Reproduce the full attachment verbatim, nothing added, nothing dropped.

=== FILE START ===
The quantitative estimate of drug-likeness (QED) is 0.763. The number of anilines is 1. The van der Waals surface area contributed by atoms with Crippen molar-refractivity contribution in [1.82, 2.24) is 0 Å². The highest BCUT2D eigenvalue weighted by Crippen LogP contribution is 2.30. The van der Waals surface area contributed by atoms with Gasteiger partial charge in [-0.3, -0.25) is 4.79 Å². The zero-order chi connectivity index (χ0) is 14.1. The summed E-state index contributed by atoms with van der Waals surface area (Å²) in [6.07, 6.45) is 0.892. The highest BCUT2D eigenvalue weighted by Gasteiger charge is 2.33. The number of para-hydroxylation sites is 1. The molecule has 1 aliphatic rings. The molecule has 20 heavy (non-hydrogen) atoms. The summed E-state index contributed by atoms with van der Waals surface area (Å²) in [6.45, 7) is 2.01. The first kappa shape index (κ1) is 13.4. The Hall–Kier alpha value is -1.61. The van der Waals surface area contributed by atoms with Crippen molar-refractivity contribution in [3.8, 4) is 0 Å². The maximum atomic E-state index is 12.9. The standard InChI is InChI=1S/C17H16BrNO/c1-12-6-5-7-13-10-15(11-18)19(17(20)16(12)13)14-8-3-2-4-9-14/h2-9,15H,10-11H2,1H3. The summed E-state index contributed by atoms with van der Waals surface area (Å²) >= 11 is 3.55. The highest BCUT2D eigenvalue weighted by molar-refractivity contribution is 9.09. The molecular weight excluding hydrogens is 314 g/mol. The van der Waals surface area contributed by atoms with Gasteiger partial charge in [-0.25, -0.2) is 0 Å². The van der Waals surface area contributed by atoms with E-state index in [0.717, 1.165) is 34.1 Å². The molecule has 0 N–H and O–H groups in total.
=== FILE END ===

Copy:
The quantitative estimate of drug-likeness (QED) is 0.763. The number of anilines is 1. The van der Waals surface area contributed by atoms with Crippen molar-refractivity contribution in [1.82, 2.24) is 0 Å². The highest BCUT2D eigenvalue weighted by Crippen LogP contribution is 2.30. The van der Waals surface area contributed by atoms with Gasteiger partial charge in [-0.3, -0.25) is 4.79 Å². The zero-order chi connectivity index (χ0) is 14.1. The summed E-state index contributed by atoms with van der Waals surface area (Å²) in [6.07, 6.45) is 0.892. The highest BCUT2D eigenvalue weighted by Gasteiger charge is 2.33. The number of para-hydroxylation sites is 1. The molecule has 1 aliphatic rings. The molecule has 20 heavy (non-hydrogen) atoms. The summed E-state index contributed by atoms with van der Waals surface area (Å²) in [6.45, 7) is 2.01. The first kappa shape index (κ1) is 13.4. The Hall–Kier alpha value is -1.61. The van der Waals surface area contributed by atoms with Crippen molar-refractivity contribution in [3.8, 4) is 0 Å². The maximum atomic E-state index is 12.9. The standard InChI is InChI=1S/C17H16BrNO/c1-12-6-5-7-13-10-15(11-18)19(17(20)16(12)13)14-8-3-2-4-9-14/h2-9,15H,10-11H2,1H3. The summed E-state index contributed by atoms with van der Waals surface area (Å²) >= 11 is 3.55. The highest BCUT2D eigenvalue weighted by molar-refractivity contribution is 9.09. The molecular weight excluding hydrogens is 314 g/mol. The van der Waals surface area contributed by atoms with Gasteiger partial charge in [-0.25, -0.2) is 0 Å². The van der Waals surface area contributed by atoms with E-state index in [0.717, 1.165) is 34.1 Å². The molecule has 0 N–H and O–H groups in total.